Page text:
The short answer is no.  The installations themselves are invariably not the problem, as the fires in EV’s usually occur as a result of damaged or defective batteries1.                                      

However, what you can do is give some thought to where EV charging stations are positioned and protected to minimise the likelihood of a fire causing catastrophic property damage, pollution or causing injury to both employees and third parties alike.

Who might be at fault?

This is an area where blame could attach to both site owners/operators as well as the contractors involved in the design and construction of the installation.

If the site owner/operator provides the design brief to the contractor on the positioning of the charging area, then any property losses or physical injury claims arising from the positioning of the charging area would likely rest with them.

However, any changes to that brief made by the contractor could pull them into the claim.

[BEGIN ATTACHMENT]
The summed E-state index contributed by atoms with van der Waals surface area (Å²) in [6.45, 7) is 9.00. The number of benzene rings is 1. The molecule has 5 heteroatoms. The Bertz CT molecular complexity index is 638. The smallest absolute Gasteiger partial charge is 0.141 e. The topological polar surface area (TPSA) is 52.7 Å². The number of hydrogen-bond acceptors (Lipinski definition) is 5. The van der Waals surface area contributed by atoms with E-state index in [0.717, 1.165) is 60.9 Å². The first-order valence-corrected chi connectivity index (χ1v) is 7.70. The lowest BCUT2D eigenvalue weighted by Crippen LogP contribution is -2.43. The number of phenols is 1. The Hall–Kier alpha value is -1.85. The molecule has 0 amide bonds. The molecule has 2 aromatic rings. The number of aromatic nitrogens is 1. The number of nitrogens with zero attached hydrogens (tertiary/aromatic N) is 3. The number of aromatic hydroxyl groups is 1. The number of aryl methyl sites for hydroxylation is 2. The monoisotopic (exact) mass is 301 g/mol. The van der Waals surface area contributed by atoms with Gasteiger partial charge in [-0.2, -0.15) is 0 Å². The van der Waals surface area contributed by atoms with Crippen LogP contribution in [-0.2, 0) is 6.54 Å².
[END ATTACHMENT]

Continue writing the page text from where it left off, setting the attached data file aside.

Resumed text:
If the contractor was responsible for the design of the site, then they would most likely be joining the site owner in any subsequent legal action.


So would my insurance policy cover me?

As is so often the case, the answer is “it depends”…

Insurers for the site owners/operators might take the view that positioning an EV charging area close to business critical areas or combustible materials was negligent, and that the policyholder has failed to mitigate their exposure in doing so.  If the same insurers were not told about the installations, then it’s certainly feasible that any claim resulting from the installation could be declined.

Unless they have cover for own site pollution clean-up costs, then the costs of remediating their own site would not be covered, and depending on the wording of the pollution cover, the policy might not even deal with any third party pollution damage; the word “unexpected” has found its way into many UK pollution cover wordings, and it could be argued that if suitable precautions had not been in place (failing to place bunds or other drainage protections around an area that would leach toxic pollutants in the event of a fire for example) then the pollution could hardly be considered unexpected if there was a fire.